Physicians' perceptions of risk adjustment and health policy formation in Minnesota.

J. V. Oberstar, Jim G Boulger, B. J. Crouse, T. E. Huntley

Research output: Contribution to journalArticlepeer-review


A questionnaire was used to assess Minnesota physicians' knowledge of and opinions about risk adjustment, a policy designed to modify payments to health providers based on the relative "sickness" level of the provider's patient population. Additionally, attitudes toward this policy were measured to examine physicians' perceptions of health policy formation in Minnesota. Although familiarity with this policy appears low, respondents support the concept of diagnosis-based risk adjustment. Physicians are divided on whether to further modify risk-adjusted rates with a conversion factor; their written comments suggest a mistrust of the policymaking process. Physicians most often listed the Minnesota Medical Association as a primary source for health policy information, while few respondents reported any communication with state legislators in health policy matters. Respondents perceive an imbalance in the influence wielded by various entities in health policy formation. Only 5% believe individual physicians have significant influence in policymaking. Increased communication between physicians and their legislators may be one way for physicians to gain such influence.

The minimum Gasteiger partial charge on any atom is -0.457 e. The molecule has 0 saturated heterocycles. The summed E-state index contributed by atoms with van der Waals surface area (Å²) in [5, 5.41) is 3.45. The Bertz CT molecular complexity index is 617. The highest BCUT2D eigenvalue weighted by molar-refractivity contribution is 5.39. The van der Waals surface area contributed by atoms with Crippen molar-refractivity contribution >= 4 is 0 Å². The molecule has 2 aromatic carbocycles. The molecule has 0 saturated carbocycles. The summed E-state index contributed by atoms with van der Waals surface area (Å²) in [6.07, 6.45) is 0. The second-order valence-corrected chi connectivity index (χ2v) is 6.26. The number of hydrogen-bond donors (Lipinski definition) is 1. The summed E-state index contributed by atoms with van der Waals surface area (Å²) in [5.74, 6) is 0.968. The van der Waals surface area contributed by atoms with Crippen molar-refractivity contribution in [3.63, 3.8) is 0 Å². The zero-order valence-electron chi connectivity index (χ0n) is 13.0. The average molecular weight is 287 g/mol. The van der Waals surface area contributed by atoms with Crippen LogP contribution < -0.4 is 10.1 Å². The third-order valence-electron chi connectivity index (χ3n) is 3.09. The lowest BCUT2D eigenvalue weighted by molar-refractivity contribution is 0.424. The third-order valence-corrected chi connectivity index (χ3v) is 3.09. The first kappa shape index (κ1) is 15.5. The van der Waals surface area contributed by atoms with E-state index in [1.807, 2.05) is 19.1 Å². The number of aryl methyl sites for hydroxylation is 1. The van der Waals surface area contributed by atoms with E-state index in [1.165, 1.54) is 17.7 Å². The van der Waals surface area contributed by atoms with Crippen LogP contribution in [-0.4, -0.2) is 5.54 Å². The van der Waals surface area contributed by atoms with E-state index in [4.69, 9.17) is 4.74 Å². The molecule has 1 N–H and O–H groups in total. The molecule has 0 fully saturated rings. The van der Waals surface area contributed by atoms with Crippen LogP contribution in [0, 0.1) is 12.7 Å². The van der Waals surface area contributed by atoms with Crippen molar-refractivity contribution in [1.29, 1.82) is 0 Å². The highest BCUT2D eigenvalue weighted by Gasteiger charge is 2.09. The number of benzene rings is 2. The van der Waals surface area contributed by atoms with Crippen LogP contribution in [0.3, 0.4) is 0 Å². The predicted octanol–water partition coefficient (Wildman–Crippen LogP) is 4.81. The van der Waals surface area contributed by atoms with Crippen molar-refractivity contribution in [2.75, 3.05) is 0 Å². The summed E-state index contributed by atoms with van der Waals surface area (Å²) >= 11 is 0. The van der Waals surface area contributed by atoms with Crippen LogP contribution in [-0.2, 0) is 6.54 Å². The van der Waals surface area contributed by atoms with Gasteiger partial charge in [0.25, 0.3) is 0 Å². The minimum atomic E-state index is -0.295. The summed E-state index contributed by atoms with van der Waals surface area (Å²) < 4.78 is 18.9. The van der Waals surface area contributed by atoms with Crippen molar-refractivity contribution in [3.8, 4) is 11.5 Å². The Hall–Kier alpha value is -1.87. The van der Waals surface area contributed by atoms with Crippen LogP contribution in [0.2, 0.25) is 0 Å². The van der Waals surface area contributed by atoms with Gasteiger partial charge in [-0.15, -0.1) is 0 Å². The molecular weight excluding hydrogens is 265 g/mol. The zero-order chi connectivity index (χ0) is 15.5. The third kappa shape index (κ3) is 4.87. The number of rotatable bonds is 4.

Original languageEnglish (US)
Pages (from-to)43-48
Number of pages6
JournalMinnesota medicine
Issue number3
StatePublished - Mar 1999


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